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‘Fighting not for myself but for my daughter’s equitable future’

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It’s almost surreal to believe that in today’s Kerala, such archaic practices still persist. Yet, in my own life, this harsh reality unfolded on the night of my wedding, back on April 12, 2012, at Holy Magi Church in Muvattupuzha. That evening, within the confines of my husband’s home, I was confronted with an unsettling demand from my new family: to conceive only a “good boy child”.
To drive home their point, my father-in-law handed me a handwritten note, detailing

pre-conception sex selection

methods for the birth of a male child. They claimed it was successfully used for one of their relatives in the US.
The contents of this note, a Malayalam translation of an antiquated magazine article, dumbfounded me. It provided explicit instructions on the timing and method of intercourse, promising a 95% chance of conceiving not just any boy, but a “good boy” – one described as fair, handsome, and intelligent. I was given several “medicinal” powders to ensure the birth of a light-skinned child. The article even suggested thinking of great male personalities during conception.
The shock of this revelation was profound. How could such

regressive beliefs

persist within a family I had just entered? I was curious. I questioned my mother-in-law about their aversion to having a girl child. Her response was disheartening: “Girls were always a financial burden.” Their justification – “girls take money out, boys bring money in” – struck me as not just outdated, but deeply offensive. As an only child of my parents, I couldn’t relate to such sentiments. Instead of confronting them, I chose to keep silent, hoping for some semblance of change.

Soon after, my husband and I relocated to the UK, where I remained childless until 2014. Throughout this period, all family calls and conversations with my husband were dominated by the topic of having a male heir. When my pregnancy was confirmed, my husband accused me bitterly of misleading him about my menstrual dates, calling my conception an accidental mistake. Three months later, he booked me a ticket home, and I stayed in Kollam with my parents for the remainder of the pregnancy.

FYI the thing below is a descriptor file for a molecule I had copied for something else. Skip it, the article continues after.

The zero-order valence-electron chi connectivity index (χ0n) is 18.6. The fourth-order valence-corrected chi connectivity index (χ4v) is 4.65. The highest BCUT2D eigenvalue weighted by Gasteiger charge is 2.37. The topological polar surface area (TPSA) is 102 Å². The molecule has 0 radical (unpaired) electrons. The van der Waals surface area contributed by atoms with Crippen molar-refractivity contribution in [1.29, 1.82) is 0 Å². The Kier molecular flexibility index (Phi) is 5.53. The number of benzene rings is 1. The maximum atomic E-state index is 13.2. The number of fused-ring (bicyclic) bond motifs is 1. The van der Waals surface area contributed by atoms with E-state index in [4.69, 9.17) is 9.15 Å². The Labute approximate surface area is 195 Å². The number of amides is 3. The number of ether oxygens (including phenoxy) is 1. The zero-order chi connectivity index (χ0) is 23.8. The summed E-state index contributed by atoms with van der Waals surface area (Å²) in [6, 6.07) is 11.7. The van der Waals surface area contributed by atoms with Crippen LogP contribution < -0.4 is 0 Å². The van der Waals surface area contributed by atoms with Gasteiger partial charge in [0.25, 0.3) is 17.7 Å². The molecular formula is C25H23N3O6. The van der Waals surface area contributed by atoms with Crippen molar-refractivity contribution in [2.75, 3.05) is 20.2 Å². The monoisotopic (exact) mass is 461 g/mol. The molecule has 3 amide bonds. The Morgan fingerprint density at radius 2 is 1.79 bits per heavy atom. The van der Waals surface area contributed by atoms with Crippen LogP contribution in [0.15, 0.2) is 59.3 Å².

When my daughter was born in December 2014, my husband’s indifference became painfully evident. Rarely did he visit us, showing little interest in our daughter’s upbringing. In May 2015, my daughter and I arrived in the UK, but our stay lasted only a month. Since our return, he remained emotionally distant and made no effort to see or interact with our child.
Despite being separated for nine years, divorce proceedings dragged on, with my husband refusing to pay maintenance. In 2022, a trial court granted maintenance, but my husband filed a revision petition with high court, prolonging the process. Following high court’s directive, he now pays maintenance, and paradoxically seeks custody for our daughter’s free education in England.
As I delved deeper into the legal intricacies, I discovered the nuances of Pre-Conception and Pre-Natal Diagnostic Techniques Act. It became clear that I was not just a victim of

gender-based discrimination

and abuse, but also a casualty of an outdated legal system that failed to address such injustices.
The belief that a son holds greater value than a daughter is deeply entrenched in our society, perpetuating a cycle of discrimination and injustice. My battle, documented under Article 226, extends far beyond seeking justice for myself. It’s about securing a brighter and more equitable future for my daughter, free from the shackles of antiquated beliefs and systemic injustices.
(As told to Sudha Nambudiri)

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